For Citizens

Growing a Movement

Tips for Grassroots Growth

  • Use this Toolkit and study this page and become a community-owned wired fiber-to-the-premises savant
  • Talk about community-owned broadband to people you know. Voice your interest in wired fiber during a PTA meeting. Or bring it up at a luncheon with business owners. Joining with like-minded individuals is key to building support and finding a champion.

  • Consider forming a non-profit that will promote community broadband where you live. Here’s an example from Maryland: 

Mid-Atlantic Gigabit Innovation Collaboratory (MAGIC) is a local non-profit in Westminster, MD dedicated to making sure the economic development potential of the municipal Westminster Fiber Network (WFN) is fully realized.

  • Start a weekly or monthly group to find solutions for your community. There are many ways to organize this kind of group. Here’s some inspiration from Colorado:  

Broadband and Beers began gathering to discuss broadband in their community and support local craft breweries. In 2017, when corporate ISPs unleashed a high price tag campaign against community broadband in their town, this grassroots group responded by educating the public about the benefits of fiber and public ownership. In 2018, voters gave the green light to launching municipal broadband in Ft. Collins, Colorado.

  • Spread the word. This quirky and irreverent 2 minute video launched Portland’s Municipal Broadband campaign:

Action Plan for a Community Broadband Group

1. Discuss

  1. How can we motivate people in our community to join our group?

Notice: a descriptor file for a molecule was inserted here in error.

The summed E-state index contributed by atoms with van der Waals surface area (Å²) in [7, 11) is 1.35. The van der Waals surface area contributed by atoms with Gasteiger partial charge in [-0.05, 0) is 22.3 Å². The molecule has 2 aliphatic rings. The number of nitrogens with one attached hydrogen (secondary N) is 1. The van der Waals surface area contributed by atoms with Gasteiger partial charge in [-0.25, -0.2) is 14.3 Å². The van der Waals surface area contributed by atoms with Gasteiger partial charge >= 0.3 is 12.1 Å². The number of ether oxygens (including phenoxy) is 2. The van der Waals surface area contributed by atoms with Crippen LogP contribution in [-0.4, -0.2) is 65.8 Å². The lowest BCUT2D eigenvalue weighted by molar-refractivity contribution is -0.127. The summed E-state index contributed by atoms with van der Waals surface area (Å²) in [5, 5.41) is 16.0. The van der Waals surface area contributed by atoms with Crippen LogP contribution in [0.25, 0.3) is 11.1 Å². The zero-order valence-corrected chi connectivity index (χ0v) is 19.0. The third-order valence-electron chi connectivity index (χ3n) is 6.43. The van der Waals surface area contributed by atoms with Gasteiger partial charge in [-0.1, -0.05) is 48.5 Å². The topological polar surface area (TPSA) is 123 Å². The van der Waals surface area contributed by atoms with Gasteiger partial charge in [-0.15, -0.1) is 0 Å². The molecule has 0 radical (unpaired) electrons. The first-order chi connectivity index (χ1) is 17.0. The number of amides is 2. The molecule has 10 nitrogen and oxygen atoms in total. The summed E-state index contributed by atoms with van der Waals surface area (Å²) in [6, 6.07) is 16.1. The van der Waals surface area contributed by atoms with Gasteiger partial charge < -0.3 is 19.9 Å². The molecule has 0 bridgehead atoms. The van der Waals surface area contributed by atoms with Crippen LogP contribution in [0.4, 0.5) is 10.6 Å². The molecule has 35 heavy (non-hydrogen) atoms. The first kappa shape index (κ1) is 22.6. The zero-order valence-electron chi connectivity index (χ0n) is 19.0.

2. Are there existing organizations we should work with?
  3. What barriers exist to grow this movement? ( Apathy? Lack of awareness? Non-ideological alignment? )

2. Assess Community Needs

  1. What are the broadband Internet access needs in your community?
  2. Are they being met? Areas to consider are access, speed and cost.

Households

  • What about middle-income households?
  • What about low-income households?

Businesses

  • Are businesses able to get what they need to compete?
  • What do small businesses need to grow and thrive?

Schools

  • Do schoolchildren have the connectivity they need to do their homework?
  • Do the schools have the resources they need?

Safety

  • Are you concerned about the effects on human and environmental health of the radiofrequency radiation wireless networks emit?

Cost

  • Are you happy with what you are paying for your Internet service? 

Speed

  • Are you satisfied with your upload and download speeds?
  • Are these speeds the same or close to what your Internet package promises to deliver?
  • If you are uncertain of how fast your actual speeds are, take a moment to do an Internet speed test found here or here.

Privacy

  • Does your current Internet Service Provider protect your information?
  • Are you confident that your Internet Service Provider will not violate net neutrality?

Community Power

What local assets are available if community-owned Internet access is lacking?

Is there…

  • a city electric utility?
  • a local telephone or electric cooperative?
  • a good local Internet Service Provider?
  • a well-run IT Department in local government?
  1. Are there upcoming projects (replacing streets or sidewalks, publicly-funded fiber optic projects like B.C.’s Connected Coast sub-sea cable, etc) that could be used to expand Internet infrastructure at low cost?
  2. What do you see as barriers to improving Internet access in your community?

3. Lobby for Action

  • Mobilize and approach your local government with your community broadband proposal. Use this Action Package to prepare for your first meeting.